A pufM database containing 35 aligned sequences (720 total nucleotide positions) of cultured species and environmental clones retrieved from GenBank and the GOS scaffold nucleotide sequences was constructed using mega 5 (Tamura et al., 2011) according to Yutin et al. (2007). A phylogenetic tree was constructed by Bayesian inference using MrBayes with substitution rates varying according to codon positions. Four parallel MCMC chains of 3.5 million generations were run; trees were sampled every 100 generations. A consensus tree was constructed after the exclusion of 10.000 ‘burnin’ trees. The pufM database and the consensus tree were imported into arb software (Ludwig et al., 2004). Representative sequences of each OTU (245 pb) and short pufM environmental reference sequences were aligned as above and added to the consensus Bayesian tree using the ADD_BY_PARSIMONY algorithm implemented in ARB. Noninformative taxa were removed from the final tree.

For cluster analysis, the dataset was randomly resampled before analysis. A distance matrix was computed from the presence of OTUs in clone libraries at a 94% identity threshold using Dice coefficient (Dice, 1945) and a dendrogram was inferred with the unweighted pair-group average algorithm (UPGMA) as implemented in XLSTAT (Addinsoft, New York).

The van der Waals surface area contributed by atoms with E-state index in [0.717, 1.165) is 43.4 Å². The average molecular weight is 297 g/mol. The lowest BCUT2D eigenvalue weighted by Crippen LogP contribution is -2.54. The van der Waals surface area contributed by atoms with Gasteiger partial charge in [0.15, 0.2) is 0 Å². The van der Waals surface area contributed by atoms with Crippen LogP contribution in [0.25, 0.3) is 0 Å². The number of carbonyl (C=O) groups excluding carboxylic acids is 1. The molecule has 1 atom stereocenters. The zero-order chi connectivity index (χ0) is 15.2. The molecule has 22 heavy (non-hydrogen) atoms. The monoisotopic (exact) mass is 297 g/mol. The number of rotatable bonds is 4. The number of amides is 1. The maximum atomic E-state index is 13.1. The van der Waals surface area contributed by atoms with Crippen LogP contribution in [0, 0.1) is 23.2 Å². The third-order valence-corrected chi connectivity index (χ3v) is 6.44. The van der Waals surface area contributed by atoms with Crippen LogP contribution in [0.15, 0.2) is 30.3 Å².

In situ abundance of OTU 6 members

OTU 6, the most abundant group retrieved in the pufM libraries, was targeted by qPCR. Primers targeting specifically pufM genes from OTU 6 (Table S2) were designed using ARB. Primer specificity was confirmed by constructing a clone library as described above and sequencing 31 clones. All sequences were identical to those of OTU 6 members. QPCR conditions were as in Table S2. Two plasmid clones from our pufM and 16S rRNA libraries were used as positive controls and for standard curves (10-fold dilution series) in the qPCR assays. Plasmid DNA was linearized with HindIII and quantified using the Picogreen assay (Invitrogen).

QPCR was performed in triplicate, with 1 μL of environmental sample DNA normalized to 100 pg μL−1 or plasmid DNA solution in a total reaction volume of 10 μL using the SYBR Green/ROX qPCR Master Mix kit (Applied Biosystems). QPCR assay was performed using a Chromo4 Real-Time PCR Detection System and the Opticon Monitor software package (Bio-Rad) with the following thermal cycling conditions: 95 °C for 15 min, 45 cycles of denaturation at 95 °C for 45 s, primer annealing at the primer-specific annealing temperature (Table S2) for 45 s with fluorescence measurements after this step, and polymerase extension at 72 °C for 15 s. Melting curves were generated after each assay to check the specificity of the amplification by heating from 65 to 95 °C at a rate of 0.1 °C.s−1 and taking fluorescence measurements every 0.5 °C. Only single peaks were observed in the dissociation curves for both the standards and samples, indicating specific amplification with each set of primers. Average amplification efficiencies were as follows: 16S rDNA = 99.2% and OTU 6-pufM = 97%.